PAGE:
* 15 June 1884 in Böhmisch Kamnitz (Austria Hungary); † 27 July 1962 in Dresden
German graphic artist, painter and illustrator
Josef Hegenbarth’s special interest is devoted to the portrayal of man and animal. He illustrates lots of books and publishes portfolios. To meet the conditions for his studies, Hegenbarth works hard under the guidance of his cousin Emanuel Hegenbarth, who since 1903 has been in charge of the newly established class of animal painting at the Dresden Art Academy. From 1908 to 1915 he studies at the academy, a student of Carl Bantzer and Oskar Zwintscher as well as a master-class student of Gotthardt Kühl. In 1914 he has his first exhibition with Emil Richter in Dresden. He follows his longing for the Bohemian landscape and lives from 1917 on in Prague, where his artistic activities are focussed on etching and drawing.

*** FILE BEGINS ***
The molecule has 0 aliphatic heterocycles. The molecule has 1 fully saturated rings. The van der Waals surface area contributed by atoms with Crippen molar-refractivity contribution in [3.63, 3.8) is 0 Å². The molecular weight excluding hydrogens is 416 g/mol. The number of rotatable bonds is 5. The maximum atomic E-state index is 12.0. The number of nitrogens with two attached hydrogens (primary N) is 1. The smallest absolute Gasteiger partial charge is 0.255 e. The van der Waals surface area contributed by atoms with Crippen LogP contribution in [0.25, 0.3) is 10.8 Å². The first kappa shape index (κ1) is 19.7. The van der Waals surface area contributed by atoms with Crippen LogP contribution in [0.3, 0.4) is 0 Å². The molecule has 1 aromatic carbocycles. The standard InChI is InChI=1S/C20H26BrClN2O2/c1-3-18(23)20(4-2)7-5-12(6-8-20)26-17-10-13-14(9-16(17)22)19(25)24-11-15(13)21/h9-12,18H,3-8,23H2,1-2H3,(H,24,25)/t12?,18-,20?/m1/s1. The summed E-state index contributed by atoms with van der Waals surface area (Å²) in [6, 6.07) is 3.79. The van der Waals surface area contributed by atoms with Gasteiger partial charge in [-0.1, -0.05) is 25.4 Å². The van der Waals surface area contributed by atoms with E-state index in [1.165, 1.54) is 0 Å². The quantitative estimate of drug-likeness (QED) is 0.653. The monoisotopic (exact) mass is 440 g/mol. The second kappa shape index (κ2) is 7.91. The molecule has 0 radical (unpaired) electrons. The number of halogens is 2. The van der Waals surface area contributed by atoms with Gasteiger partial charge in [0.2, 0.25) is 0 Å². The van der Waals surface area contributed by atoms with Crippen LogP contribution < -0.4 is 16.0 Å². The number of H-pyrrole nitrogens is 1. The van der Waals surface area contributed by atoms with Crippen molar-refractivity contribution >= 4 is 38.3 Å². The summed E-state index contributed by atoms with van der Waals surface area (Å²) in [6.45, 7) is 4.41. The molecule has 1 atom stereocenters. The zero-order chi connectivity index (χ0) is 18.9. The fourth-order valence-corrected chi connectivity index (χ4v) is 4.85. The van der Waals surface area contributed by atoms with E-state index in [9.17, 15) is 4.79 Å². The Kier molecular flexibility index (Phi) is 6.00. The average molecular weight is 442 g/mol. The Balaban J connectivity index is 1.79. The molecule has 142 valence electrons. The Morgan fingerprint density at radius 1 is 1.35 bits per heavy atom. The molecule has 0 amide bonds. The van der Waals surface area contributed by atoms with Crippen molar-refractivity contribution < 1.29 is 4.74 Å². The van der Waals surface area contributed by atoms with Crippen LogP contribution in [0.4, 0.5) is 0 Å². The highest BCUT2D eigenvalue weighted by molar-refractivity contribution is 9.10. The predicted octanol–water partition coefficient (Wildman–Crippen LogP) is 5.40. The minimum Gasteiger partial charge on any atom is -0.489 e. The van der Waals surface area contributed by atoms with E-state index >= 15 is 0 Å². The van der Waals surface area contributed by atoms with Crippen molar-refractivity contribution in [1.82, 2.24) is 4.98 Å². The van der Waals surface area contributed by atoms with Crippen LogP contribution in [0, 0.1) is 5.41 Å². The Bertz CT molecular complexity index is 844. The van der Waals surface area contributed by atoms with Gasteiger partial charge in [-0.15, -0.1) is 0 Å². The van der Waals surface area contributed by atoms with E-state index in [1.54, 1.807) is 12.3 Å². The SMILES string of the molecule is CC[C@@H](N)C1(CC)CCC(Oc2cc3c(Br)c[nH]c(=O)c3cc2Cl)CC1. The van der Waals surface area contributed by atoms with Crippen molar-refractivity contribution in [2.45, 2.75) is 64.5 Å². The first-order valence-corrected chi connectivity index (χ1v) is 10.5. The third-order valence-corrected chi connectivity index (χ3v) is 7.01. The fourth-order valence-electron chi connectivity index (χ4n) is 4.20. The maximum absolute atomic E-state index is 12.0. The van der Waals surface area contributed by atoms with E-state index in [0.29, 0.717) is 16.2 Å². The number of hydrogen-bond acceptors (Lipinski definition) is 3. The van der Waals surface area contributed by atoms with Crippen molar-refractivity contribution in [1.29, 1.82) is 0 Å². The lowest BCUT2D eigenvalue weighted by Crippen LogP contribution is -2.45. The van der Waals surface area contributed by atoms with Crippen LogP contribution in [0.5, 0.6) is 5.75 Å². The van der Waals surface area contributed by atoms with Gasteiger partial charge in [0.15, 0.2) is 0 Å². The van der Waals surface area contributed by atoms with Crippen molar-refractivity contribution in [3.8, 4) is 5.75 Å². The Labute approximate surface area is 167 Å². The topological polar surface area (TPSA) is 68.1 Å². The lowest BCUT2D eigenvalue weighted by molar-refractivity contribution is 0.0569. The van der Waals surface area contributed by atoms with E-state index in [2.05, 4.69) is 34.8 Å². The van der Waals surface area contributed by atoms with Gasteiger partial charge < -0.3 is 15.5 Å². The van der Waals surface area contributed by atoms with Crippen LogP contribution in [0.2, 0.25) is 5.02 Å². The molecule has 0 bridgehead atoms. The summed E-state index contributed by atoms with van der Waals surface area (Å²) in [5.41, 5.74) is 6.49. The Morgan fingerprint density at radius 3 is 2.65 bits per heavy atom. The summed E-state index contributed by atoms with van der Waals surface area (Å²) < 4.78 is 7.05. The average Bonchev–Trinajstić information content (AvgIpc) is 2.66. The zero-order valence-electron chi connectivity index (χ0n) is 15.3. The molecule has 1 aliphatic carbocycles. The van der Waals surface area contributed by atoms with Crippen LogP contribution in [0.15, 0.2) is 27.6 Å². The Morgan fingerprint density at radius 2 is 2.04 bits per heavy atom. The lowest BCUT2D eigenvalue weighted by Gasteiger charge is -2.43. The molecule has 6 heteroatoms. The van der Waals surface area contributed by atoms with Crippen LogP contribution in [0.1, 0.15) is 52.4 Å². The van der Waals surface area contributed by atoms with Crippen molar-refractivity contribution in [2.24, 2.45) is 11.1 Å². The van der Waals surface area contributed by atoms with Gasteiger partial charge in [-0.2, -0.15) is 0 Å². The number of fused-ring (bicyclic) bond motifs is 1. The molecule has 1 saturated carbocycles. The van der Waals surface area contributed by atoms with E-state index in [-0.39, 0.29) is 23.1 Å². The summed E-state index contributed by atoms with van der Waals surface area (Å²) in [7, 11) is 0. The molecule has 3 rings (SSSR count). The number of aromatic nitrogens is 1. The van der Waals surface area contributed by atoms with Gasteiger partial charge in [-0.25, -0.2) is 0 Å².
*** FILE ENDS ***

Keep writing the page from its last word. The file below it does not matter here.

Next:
From 1920 to 1936 he participates in exhibitions of the German Artists’ Union. From 1924 on he is a freelance contributor for the magazine “Die Jugend”, and from 1925 on, for the “Simplicissimus”. In 1926 he joins the Vienna Secession, and, in 1929, the Prague Secession. In 1936, the National Socialists defame his art. To avoid the air raids in World War II, he flees in 1943 to Böhmisch Kamnitz, taking his paintings with him. In October 1945 he returns to Dresden. From 1946 to 1950, Hegenbarth is a contributor for the Berlin magazine “Ulenspiegel”. In 1947 he is offered a professorship at the Dresden College of Fine Arts. When he reaches retirement age in 1949, he exclusively devotes himself to his freelance artistic activities. In 1959, on the occasion of his 75th birthday, there is an exhibition in the Berlin National Gallery, as well as in Munich. A work catalogue of 17,000 or so sketches is at present being compiled.